My Political Communication Syllabus for This Semester
Matthew C. Nisbet, Ph.D. is Associate Professor of Communication Studies, Public Policy, and Urban Affairs at Northeastern University. Nisbet studies the role of communication and advocacy in policymaking and public affairs, focusing on debates over over climate change, energy, and sustainability. Among awards and recognition, Nisbet has been a Visiting Shorenstein Fellow on Press, Politics, and Public Policy at Harvard University's Kennedy School of Government, a Health Policy Investigator at the Robert Wood Johnson Foundation, and a Google Science Communication Fellow. In 2011, the editors at the journal Nature recommended Nisbet's research as “essential reading for anyone with a passing interest in the climate change debate,” and the New Republic highlighted his work as a “fascinating dissection of the shortcomings of climate activism."
This semester at American University, I am teaching an advanced undergraduate/graduate seminar on Political Communication. Needless to say, it's the right time and the right city to be teaching this course. I've included a link to the the syllabus which contains hyperlinks to many of the assigned readings.
Below is the course description:
This course reviews major areas of research in political communication, connecting this scholarly work to the insights of leading political strategists and journalists. General topics covered include:
A) How political communication and various forms of media shape civic life, elections, and policy decisions, and what this means for the health of democratic institutions and decision-making.
B) How citizens, journalists, and elected officials make sense of and use political messages. Specifically how news, advertising, and entertainment media shape political perceptions, emotions, and behavior and what this means for effective communication strategy.
C) How micro-targeting and "on the ground" recruitment strategies are either complementing or replacing traditional campaign activities and mobilization efforts.
D) How soft news and late night comedy along with blogs and social networking sites have shaped campaign strategy and news coverage; how citizens use this political information, and what it means for both campaign strategy but also civic life.
E) And as special topics, how these themes apply to the debate over the war in Iraq and to the nature and future of America's youngest citizens, in other words, citizens like you.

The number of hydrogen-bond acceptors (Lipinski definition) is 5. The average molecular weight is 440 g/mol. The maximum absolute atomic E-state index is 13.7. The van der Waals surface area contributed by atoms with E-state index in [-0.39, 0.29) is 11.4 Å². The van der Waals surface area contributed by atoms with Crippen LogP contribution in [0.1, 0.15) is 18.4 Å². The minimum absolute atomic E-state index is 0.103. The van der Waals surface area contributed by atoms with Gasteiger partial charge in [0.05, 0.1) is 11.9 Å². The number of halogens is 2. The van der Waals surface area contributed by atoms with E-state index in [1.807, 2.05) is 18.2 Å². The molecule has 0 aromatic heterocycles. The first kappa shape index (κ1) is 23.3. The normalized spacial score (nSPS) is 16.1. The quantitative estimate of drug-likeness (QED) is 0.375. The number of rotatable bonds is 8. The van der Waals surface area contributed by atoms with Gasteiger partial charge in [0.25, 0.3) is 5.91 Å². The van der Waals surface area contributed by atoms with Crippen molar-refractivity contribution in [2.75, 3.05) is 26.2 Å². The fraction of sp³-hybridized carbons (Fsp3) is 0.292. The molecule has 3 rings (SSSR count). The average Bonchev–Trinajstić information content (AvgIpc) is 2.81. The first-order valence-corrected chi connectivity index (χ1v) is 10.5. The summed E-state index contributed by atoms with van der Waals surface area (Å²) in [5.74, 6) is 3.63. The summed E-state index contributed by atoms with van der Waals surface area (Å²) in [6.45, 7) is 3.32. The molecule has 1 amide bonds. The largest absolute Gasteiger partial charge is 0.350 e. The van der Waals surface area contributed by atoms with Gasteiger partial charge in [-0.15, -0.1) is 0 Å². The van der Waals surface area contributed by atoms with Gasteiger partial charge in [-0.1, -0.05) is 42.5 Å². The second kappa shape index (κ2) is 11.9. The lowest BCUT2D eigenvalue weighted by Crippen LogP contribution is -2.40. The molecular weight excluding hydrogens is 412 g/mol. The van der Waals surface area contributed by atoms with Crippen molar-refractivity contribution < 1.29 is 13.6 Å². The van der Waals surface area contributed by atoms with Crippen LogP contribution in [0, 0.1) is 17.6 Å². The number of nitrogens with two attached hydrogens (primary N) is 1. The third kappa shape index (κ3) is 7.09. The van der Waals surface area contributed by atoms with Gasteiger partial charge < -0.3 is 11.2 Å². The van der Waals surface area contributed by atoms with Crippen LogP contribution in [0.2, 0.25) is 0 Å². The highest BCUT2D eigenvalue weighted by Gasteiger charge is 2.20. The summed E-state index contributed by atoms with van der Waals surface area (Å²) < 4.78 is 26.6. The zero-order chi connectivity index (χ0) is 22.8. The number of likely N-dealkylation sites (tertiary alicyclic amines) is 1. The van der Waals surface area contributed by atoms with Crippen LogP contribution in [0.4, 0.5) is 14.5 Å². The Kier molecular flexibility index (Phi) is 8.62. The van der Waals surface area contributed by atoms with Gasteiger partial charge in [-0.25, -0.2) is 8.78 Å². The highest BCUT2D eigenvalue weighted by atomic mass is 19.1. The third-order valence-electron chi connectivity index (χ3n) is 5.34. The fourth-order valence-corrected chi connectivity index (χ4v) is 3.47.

The ability to speak clearly, succinctly, and powerfully is easier than you think
The ability to communicate effectively can make or break a person's assessment of your intelligence, competence, and authenticity.
The results come from a 15-year study that used ultrasound scans to track blood vessels in middle-aged adults starting in 2002.
- The study measured the stiffness of blood vessels in middle-aged patients over time.
- Stiff blood vessels can lead to the destruction of delicate blood vessels in the brain, which can contribute to cognitive decline.
- The scans could someday become a widely used tool to identify people at high risk of developing dementia and Alzheimer's.
Journalism got a big wake up call in 2016. Can we be optimistic about the future of media?
- "[T]o have a democracy that thrives and actually that manages to stay alive at all, you need regular citizens being able to get good, solid information," says Craig Newmark.
- The only constructive way to deal with fake news? Support trustworthy media. In 2018, Newmark was announced as a major donor of two new media organizations, The City, which will report on New York City-area stories which may have otherwise gone unreported, and The Markup, which will report on technology.
- Greater transparency of fact-checking within media organizations could help confront and correct fake news. Organizations already exist to make media more trustworthy — are we using them? There's The Trust Project, International Fact-Checkers Network, and Tech & Check.
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